Military brass oppose removing sexual assault cases from chain of command

Military leaders on Tuesday expressed unified opposition to stripping commanders of the power to decide where sexual assault cases are prosecuted.

One by one in testimony to the Senate Armed Services Committee, the service chiefs said keeping a central role for commanders in prosecuting sexual assault cases was essential.

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“The commander’s ability to preserve good order and discipline remains essential to accomplishing any change within our profession,” said Joint Chiefs Chairman Gen. Martin Dempsey. “Reducing command responsibility could adversely affect the ability of the commander to enforce professional standards and ultimately, to accomplish the mission.”

A rash of incidents has shined the spotlight on the problem of sexual assaults in the military. A recent Pentagon report estimated 26,000 assaults occurred last year, an increase of more than a third.

Sen. Kirsten Gillibrand (D-N.Y.) has offered legislation to grant military prosecutors the power to decide whether to prosecute sexual assault and other major criminal cases. Her bill has 19 co-sponsors, including four Republicans, but has not gained the endorsement of Senate Armed Services Committee Chairman Carl Levin (D-Mich.).

Gillibrand and her supporters have argued that the current structure has discouraged sexual assault victims from coming forward given the fact that commanders can overturn guilty verdicts handed down by military juries.

“You have lost the trust of the men and women who rely on you that you will actually bring justice in these cases,” Gillibrand said Tuesday. “They’re afraid to report, they think their careers will be over, they fear retaliation, they fear being blamed.”

Army Chief of Staff Gen. Ray Odierno compared sexual assault to "a cancer that left untreated will destroy the fabric of our force," but said that changing the chain of command structure won't fix the issue.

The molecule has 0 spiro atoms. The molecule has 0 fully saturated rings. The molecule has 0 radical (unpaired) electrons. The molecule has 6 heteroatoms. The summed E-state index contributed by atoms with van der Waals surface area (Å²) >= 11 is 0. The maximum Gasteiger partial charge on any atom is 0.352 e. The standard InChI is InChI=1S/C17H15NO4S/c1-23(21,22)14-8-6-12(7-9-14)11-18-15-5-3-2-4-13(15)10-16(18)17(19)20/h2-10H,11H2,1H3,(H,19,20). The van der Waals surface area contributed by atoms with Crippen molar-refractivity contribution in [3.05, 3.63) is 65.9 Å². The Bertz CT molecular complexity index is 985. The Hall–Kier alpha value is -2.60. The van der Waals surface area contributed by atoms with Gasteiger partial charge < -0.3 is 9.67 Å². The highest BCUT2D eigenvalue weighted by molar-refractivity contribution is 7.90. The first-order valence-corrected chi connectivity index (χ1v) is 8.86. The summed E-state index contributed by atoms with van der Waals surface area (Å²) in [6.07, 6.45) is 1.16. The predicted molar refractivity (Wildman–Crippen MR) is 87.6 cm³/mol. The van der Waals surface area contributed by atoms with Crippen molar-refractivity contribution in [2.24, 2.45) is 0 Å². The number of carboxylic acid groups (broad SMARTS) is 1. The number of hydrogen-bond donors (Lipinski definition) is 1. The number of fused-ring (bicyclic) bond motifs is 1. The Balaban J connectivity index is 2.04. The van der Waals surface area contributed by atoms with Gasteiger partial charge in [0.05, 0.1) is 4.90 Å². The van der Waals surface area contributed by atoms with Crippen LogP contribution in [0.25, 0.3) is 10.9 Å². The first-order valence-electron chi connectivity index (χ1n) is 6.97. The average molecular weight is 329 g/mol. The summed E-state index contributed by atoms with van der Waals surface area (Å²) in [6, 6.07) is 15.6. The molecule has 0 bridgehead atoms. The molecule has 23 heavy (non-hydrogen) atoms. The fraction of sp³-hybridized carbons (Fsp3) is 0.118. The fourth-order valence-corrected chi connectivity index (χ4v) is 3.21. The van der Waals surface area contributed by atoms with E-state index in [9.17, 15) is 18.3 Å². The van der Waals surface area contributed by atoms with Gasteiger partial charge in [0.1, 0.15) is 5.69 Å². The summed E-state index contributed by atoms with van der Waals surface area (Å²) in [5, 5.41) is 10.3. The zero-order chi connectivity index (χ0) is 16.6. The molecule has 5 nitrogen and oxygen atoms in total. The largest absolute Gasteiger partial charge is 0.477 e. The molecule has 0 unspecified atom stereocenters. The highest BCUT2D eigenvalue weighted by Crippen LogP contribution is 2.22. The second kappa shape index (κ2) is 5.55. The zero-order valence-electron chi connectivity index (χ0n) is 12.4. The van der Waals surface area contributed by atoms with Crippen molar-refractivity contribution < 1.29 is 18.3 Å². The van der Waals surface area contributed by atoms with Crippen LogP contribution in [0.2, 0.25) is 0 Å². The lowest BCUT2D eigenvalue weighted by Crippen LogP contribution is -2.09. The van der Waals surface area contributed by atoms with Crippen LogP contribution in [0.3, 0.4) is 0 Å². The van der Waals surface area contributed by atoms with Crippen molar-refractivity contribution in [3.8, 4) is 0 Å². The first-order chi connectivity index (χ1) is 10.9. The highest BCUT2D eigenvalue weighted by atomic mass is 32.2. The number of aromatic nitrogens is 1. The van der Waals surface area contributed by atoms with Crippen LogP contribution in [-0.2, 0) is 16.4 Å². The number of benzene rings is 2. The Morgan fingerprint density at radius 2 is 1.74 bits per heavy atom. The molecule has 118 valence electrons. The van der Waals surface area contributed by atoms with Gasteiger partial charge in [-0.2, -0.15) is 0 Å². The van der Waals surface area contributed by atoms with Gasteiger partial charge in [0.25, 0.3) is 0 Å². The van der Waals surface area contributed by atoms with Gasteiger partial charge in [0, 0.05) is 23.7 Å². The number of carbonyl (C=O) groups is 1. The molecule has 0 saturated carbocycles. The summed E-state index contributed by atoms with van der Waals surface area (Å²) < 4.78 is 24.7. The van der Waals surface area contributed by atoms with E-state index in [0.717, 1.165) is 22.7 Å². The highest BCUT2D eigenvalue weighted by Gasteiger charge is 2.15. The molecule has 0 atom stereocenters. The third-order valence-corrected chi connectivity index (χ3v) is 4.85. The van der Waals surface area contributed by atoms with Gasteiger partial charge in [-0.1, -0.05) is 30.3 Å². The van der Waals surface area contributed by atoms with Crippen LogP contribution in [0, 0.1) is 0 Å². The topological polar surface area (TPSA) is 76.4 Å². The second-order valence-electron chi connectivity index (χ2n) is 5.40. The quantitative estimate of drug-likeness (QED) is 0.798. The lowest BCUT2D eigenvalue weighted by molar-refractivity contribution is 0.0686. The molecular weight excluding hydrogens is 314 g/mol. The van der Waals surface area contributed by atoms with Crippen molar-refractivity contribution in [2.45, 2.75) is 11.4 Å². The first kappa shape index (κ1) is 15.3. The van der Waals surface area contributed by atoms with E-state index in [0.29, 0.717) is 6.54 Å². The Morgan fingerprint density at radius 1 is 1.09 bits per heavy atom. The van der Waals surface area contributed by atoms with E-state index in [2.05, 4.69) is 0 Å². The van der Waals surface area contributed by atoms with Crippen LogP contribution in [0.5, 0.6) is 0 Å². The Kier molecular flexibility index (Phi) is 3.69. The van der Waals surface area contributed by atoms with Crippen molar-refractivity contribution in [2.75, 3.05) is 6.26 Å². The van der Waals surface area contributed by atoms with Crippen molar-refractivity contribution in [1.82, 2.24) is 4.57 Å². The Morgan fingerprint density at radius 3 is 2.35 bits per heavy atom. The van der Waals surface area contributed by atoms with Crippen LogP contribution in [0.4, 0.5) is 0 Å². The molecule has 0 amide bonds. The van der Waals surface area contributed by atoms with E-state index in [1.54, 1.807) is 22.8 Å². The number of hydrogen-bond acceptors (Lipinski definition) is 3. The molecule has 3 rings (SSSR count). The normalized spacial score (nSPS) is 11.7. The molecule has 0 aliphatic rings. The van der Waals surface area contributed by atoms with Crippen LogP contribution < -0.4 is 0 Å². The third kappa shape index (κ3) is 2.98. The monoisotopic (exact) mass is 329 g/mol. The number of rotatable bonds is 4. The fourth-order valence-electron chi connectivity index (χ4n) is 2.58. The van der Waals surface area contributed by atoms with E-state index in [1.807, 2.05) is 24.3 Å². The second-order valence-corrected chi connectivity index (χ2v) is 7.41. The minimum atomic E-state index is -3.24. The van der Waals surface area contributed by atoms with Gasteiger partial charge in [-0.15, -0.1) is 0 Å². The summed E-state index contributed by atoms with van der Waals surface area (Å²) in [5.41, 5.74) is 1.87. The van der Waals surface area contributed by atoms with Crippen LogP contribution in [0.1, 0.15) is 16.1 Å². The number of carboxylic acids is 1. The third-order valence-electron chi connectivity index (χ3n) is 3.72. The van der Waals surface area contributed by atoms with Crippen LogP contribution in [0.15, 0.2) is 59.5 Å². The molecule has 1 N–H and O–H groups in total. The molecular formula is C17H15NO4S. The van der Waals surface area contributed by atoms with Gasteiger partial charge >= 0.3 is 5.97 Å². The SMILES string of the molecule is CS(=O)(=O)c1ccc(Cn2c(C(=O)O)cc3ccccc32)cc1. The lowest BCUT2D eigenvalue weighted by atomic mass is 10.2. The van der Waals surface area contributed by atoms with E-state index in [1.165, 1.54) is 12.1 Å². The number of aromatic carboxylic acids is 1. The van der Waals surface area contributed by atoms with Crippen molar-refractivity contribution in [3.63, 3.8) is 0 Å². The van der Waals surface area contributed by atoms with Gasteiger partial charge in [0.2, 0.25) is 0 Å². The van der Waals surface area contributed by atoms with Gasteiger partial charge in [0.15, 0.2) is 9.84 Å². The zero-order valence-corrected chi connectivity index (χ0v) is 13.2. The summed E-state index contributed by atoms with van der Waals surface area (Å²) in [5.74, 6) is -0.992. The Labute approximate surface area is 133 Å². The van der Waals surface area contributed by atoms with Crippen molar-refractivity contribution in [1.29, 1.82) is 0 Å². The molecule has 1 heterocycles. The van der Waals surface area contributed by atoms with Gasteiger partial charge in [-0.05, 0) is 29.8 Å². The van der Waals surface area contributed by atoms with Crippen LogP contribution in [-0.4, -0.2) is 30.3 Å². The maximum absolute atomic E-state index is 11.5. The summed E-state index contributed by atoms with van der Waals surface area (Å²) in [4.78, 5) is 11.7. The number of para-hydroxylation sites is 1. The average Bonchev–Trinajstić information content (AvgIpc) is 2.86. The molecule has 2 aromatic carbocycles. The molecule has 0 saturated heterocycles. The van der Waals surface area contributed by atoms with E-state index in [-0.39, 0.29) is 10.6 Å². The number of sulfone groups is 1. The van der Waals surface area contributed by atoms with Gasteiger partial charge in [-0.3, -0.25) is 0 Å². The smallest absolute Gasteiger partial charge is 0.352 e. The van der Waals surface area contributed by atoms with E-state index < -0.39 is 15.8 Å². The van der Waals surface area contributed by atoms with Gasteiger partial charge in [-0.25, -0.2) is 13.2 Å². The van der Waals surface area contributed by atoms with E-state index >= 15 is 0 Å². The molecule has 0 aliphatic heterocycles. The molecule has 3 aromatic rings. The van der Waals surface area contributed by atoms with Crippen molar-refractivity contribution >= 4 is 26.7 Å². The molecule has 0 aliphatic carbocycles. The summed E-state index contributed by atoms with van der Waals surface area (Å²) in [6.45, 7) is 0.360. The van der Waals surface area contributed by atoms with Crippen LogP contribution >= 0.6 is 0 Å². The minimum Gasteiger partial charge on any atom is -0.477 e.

“Making commanders less responsible and less accountable will not work. It will undermine the readiness of the force,” Odierno said. “Most importantly, it will hamper the timely delivery of justice to the very people we wish to help.”

Marine Corps Commandant Gen. James Amos said in written testimony that commanding officers should “never be forced to delegate their authority.”

“We cannot ask our Marines to follow their commanding officer into combat if we create a system that tells Marines to not trust their commanding officer on an issue as important as sexual assault,” Amos said. “It is inconceivable to me that a commanding officer could not immediately and personally — within applicable regulations ­— hold Marines accountable for their criminal behavior.”

Air Force Chief of Staff Gen. Mark Welsh said that the military must avoid creating an environment where commanders have less accountability, and Chief of Naval Operations Adm. Jonathan Greenert said the fundamental structure of the military judicial code “is sound.”

When the entire panel of witnesses — including the services’ top lawyers — were asked if they supported keeping the legal process in the chain of command, all nodded affirmatively.

The opposition of the military brass presents Gillibrand with an uphill battle as she attempts to get her legislation included in this year’s Defense authorization bill, which the Armed Services panel is marking up next week. The panel is considering seven different bills.

In his opening statement Tuesday, Levin said the problem of sexual assault has become a “stain on the military.”

But he also stressed the importance of having commanders deal with the problem and did not specifically talk about removing cases from commanders’ control.

“Only the chain of command can establish a zero tolerance policy for sexual offenses,” Levin said. “Only the chain of command can protect victims of sexual assault, by ensuring that they are appropriately separated from the alleged perpetrators during the investigation and prosecution of a case.”

Sen. James Inhofe (Okla.), the top Republican on the Senate Armed Services panel, said Monday on the Senate floor that removing cases from the chain of command was a “terrible idea.”

“I’m opposed to any provision that would remove commanders from their indispensable role in the military justice system,” Inhofe said at Tuesday’s hearing.

Gillibrand’s bill is one of seven that the Senate Armed Services Committee is examining at a hearing Tuesday, where the Joint Chiefs are making a rare joint appearance.

President Obama has called on the military to do more to fix the problem of sexual assault, and he held a meeting with the Joint Chiefs and Defense Secretary Chuck Hagel last month.

This story was posted at 9:57 a.m. and updated at 12:48 p.m.